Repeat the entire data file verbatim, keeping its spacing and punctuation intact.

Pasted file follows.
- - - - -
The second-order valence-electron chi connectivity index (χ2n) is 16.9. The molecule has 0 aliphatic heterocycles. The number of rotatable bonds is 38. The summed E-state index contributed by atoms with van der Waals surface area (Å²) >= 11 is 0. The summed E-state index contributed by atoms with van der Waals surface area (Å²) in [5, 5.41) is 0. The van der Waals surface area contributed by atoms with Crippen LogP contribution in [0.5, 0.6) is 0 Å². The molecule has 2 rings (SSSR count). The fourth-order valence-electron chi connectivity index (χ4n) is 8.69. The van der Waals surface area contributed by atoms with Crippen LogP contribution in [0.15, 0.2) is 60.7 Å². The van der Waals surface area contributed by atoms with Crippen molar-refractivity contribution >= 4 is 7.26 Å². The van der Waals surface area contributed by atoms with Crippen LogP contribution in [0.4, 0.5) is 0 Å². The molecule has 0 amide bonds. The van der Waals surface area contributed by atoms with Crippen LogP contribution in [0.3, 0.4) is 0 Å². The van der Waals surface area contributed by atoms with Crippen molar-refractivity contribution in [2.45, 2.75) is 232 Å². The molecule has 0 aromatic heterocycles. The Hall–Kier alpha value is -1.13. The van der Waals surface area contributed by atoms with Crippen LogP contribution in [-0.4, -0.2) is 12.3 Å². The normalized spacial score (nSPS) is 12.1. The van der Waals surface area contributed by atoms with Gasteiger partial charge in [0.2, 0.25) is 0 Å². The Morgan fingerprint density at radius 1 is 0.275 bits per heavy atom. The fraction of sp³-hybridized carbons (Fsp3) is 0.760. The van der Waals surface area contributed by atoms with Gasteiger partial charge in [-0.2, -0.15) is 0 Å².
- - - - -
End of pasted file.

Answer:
The second-order valence-electron chi connectivity index (χ2n) is 16.9. The molecule has 0 aliphatic heterocycles. The number of rotatable bonds is 38. The summed E-state index contributed by atoms with van der Waals surface area (Å²) >= 11 is 0. The summed E-state index contributed by atoms with van der Waals surface area (Å²) in [5, 5.41) is 0. The van der Waals surface area contributed by atoms with Crippen LogP contribution in [0.5, 0.6) is 0 Å². The molecule has 2 rings (SSSR count). The fourth-order valence-electron chi connectivity index (χ4n) is 8.69. The van der Waals surface area contributed by atoms with Crippen LogP contribution in [0.15, 0.2) is 60.7 Å². The van der Waals surface area contributed by atoms with Crippen molar-refractivity contribution >= 4 is 7.26 Å². The van der Waals surface area contributed by atoms with Crippen LogP contribution in [0.4, 0.5) is 0 Å². The molecule has 0 amide bonds. The van der Waals surface area contributed by atoms with Crippen LogP contribution in [0.3, 0.4) is 0 Å². The van der Waals surface area contributed by atoms with Crippen molar-refractivity contribution in [2.45, 2.75) is 232 Å². The molecule has 0 aromatic heterocycles. The Hall–Kier alpha value is -1.13. The van der Waals surface area contributed by atoms with Crippen LogP contribution in [-0.4, -0.2) is 12.3 Å². The normalized spacial score (nSPS) is 12.1. The van der Waals surface area contributed by atoms with Gasteiger partial charge in [0.2, 0.25) is 0 Å². The Morgan fingerprint density at radius 1 is 0.275 bits per heavy atom. The fraction of sp³-hybridized carbons (Fsp3) is 0.760. The van der Waals surface area contributed by atoms with Gasteiger partial charge in [-0.2, -0.15) is 0 Å².